The paper assumes an across-the-board 10% cut in all marginal tax rates.
The paper first notes tax cuts usually decrease revenue. The paper first uses an estimate provided by the joint committee on taxation that states the government will lose "466 billion in revenue over the first 5 years and 775 billion over the second 5 years." If you look at these tables from the CBO, you will notice this bears out historically. Both Reagan and Bush cut taxes in their first year in office, and tax revenue subsequently decreased.
Next, the CBO looks at the effect of tax cuts on individual behavior as a result of the tax cuts. In this phase of the study, the CBO is trying to determine if the resultant behavioral changes caused by the tax cuts is sufficient to make-up for the lost tax revenue from tax cuts. For example, are people so motivated by the decrease in rates that they work that much harder to offset the loss in government tax revenue?
The study divides individuals into three general categories: no foresight, lifetime foresight and unlimited foresight. People with no foresight don't make any plans for the future. People with limited foresight will change their behavior for their generation and people with unlimited foresight will change their behavior for future generations.
While all of this sounds somewhat odd, it actually makes a great deal of sense. An ideally rational individual will look at the decrease in tax rates and think, "the government will run a deficit for awhile. At some point the government will have to make-up for this revenue shortfall in the future by either raising taxes or cutting programs. Either way, I better save more than usual now so I can pay for those future higher taxes or future decreasing government programs."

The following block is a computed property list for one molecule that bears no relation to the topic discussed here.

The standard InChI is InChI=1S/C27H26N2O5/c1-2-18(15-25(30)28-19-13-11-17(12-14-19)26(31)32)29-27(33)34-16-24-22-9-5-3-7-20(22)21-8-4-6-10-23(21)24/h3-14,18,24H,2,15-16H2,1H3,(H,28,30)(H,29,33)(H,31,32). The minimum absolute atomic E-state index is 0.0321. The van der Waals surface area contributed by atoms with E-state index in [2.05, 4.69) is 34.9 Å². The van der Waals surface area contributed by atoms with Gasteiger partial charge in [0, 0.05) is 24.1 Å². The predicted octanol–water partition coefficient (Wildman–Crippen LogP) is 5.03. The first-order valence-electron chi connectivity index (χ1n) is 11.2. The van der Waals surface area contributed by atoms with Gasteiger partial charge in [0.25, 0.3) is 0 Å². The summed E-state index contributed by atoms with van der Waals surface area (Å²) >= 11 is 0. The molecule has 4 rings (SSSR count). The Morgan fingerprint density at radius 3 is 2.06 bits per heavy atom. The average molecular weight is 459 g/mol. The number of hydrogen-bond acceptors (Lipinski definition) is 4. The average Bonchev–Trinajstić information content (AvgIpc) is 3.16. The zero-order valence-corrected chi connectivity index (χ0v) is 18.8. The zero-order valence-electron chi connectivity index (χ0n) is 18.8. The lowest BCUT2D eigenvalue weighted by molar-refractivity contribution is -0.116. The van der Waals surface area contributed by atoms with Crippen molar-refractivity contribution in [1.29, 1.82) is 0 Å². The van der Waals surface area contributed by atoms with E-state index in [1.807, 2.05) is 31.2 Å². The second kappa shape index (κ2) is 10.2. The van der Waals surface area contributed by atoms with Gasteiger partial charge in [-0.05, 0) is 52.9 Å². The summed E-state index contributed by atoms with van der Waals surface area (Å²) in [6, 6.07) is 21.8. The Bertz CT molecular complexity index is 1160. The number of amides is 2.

OK - so what were the results?
Table 2 on page 5 of the study estimates the increased GDP growth caused by different individual group's behavioral change as a result of the tax cuts. The highest percent change in GDP is from people with unlimited foresight, whose behavior increases national GDP by .8%. Does this look like the average American consumer? Considering the national economic savings rate is now negative, I don't think this is the GDP bump caused in the US by tax cuts. The US looks more like an economy with no foresight (no planning). In this case, the GDP increase caused by people's behavior in relation to the tax cuts is .2%.
Next, the study looks at the increase in government revenue caused by different people's behavior in different scenarios. Remember those revenue shortfall figures from above? This part of the study is trying to figure out how much of the revenue shortfall is minimized as a result of changing behavior. The study concluded that: "the budgetary impact of the economic changes was estimated to offset between 1%-22% of the revenue lost from the tax cut over the first 5 years and add as much as 5 percent to that loss or offset as much as 5% of it over the second 5 years."
Let me translate the conclusion into English. The government would still lose 75% of the 466 billion that it would lose as a result of the tax cuts. To put it another way, the best possible fiscal result from individual's behavioral change as a result of a 10% tax cut would still cause a the government to lose a substantial amount revenue.
So, what can we learn from this study? Republican economic talking points are 100% wrong; supply-side tax-cuts do not cause a large enough change in behavior to offset the loss in government revenue as a result of supply-side tax cuts.
The RWNM will argue this is just a study and is therefore complete garbage. Of course, they say that about anything that contradicts an easy sell and good talking point. They will also overlook the fact that actual historical records prove them 100% wrong. If they keep talking, it must be true.
Thanks to Stirling Newberry for pointing this study to me
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